Many of us strive for excellence. But for other folks, excellence isn’t good enough. They want perfection. As noble as that goal sounds, it’s actually a very unhealthy way to live.
Oh, sure, perfectionists look great on the outside. Just ask today’s broadcast guests Kathi Lipp and Cheri Gregory. Self-acknowledged perfectionists, they’ll tell you they tend to work harder than everyone around them, excel at most things they try, and appear confident. But underneath that polished exterior is a fragile self-image. They’ll also tell you the quest for perfection isn’t a strength… it’s a weakness.
Perfectionists try to prove their own worth by striving to succeed at everything they do. The deep-seated thinking runs like this: “As long as I do everything perfectly, I can prove I’m worth something.”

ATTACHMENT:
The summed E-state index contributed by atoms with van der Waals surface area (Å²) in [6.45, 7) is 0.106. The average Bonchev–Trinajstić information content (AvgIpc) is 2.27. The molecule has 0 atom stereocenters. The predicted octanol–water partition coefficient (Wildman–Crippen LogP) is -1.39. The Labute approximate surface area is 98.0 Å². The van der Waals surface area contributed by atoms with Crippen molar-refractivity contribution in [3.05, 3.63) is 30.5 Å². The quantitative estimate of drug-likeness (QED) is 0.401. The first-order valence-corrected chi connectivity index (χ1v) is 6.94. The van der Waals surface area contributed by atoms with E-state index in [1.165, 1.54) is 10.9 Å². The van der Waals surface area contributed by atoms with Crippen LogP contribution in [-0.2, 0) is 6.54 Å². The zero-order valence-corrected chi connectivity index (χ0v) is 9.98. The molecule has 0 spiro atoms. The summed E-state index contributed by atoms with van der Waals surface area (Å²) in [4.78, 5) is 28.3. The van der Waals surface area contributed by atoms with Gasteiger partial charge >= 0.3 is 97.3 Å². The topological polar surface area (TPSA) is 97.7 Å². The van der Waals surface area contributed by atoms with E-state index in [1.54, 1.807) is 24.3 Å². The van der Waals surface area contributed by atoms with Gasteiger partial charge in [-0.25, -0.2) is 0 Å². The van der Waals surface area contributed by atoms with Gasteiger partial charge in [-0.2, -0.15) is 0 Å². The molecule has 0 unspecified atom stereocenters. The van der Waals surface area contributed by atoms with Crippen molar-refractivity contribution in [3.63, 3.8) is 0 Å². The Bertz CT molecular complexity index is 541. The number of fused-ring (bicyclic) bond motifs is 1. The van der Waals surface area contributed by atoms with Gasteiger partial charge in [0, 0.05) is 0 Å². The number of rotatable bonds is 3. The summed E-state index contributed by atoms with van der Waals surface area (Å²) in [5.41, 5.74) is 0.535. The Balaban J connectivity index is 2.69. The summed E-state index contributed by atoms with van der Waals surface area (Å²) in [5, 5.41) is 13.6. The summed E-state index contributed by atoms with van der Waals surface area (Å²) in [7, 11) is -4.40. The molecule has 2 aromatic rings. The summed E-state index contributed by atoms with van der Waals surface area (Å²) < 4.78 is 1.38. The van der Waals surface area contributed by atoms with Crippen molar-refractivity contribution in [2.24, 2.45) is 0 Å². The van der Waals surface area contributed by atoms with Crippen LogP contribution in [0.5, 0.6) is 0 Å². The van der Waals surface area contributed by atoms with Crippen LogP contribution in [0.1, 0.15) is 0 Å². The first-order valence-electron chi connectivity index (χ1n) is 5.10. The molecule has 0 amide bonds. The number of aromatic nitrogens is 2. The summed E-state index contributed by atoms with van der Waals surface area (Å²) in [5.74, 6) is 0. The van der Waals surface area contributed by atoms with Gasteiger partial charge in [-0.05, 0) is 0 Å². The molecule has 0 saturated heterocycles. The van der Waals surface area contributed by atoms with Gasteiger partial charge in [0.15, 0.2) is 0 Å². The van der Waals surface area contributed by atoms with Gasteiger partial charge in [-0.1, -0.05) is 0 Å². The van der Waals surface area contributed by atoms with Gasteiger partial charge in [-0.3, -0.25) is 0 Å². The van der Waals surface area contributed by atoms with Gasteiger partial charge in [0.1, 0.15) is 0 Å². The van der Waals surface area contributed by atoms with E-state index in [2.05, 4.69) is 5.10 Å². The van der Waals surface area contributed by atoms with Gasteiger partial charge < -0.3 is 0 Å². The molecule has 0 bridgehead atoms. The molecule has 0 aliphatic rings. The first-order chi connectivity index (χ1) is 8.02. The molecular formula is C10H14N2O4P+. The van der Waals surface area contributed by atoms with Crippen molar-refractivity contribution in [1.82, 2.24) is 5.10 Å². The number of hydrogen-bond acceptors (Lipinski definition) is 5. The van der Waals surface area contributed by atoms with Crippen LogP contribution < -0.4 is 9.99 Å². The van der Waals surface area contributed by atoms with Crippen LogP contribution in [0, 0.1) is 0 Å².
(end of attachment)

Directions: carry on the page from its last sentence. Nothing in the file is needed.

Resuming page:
Of course, sooner or later, they fail. And when they do, they’re driven even further into their feelings of unworthiness.
With such backward logic, you’d think perfectionists would understand that being flawless simply isn’t possible and give themselves a break. Instead, they tell themselves, “The problem is I wasn’t perfect enough. I obviously need to buckle down and try even harder.” And the destructive cycle starts all over again.
Striving for excellence can be healthy. But perfectionism will grind you down. It drives you to pursue goals that are impossible to achieve. And that’s no way to live. The Lord doesn’t want us to suffer under that sort of bondage.
On today and tomorrow’s program, “Ending the Pursuit of the Perfect Life,” we talk about how to break that cycle. I invite you to join us. You can hear it on your local radio station, online, or via our free, downloadable mobile phone app.
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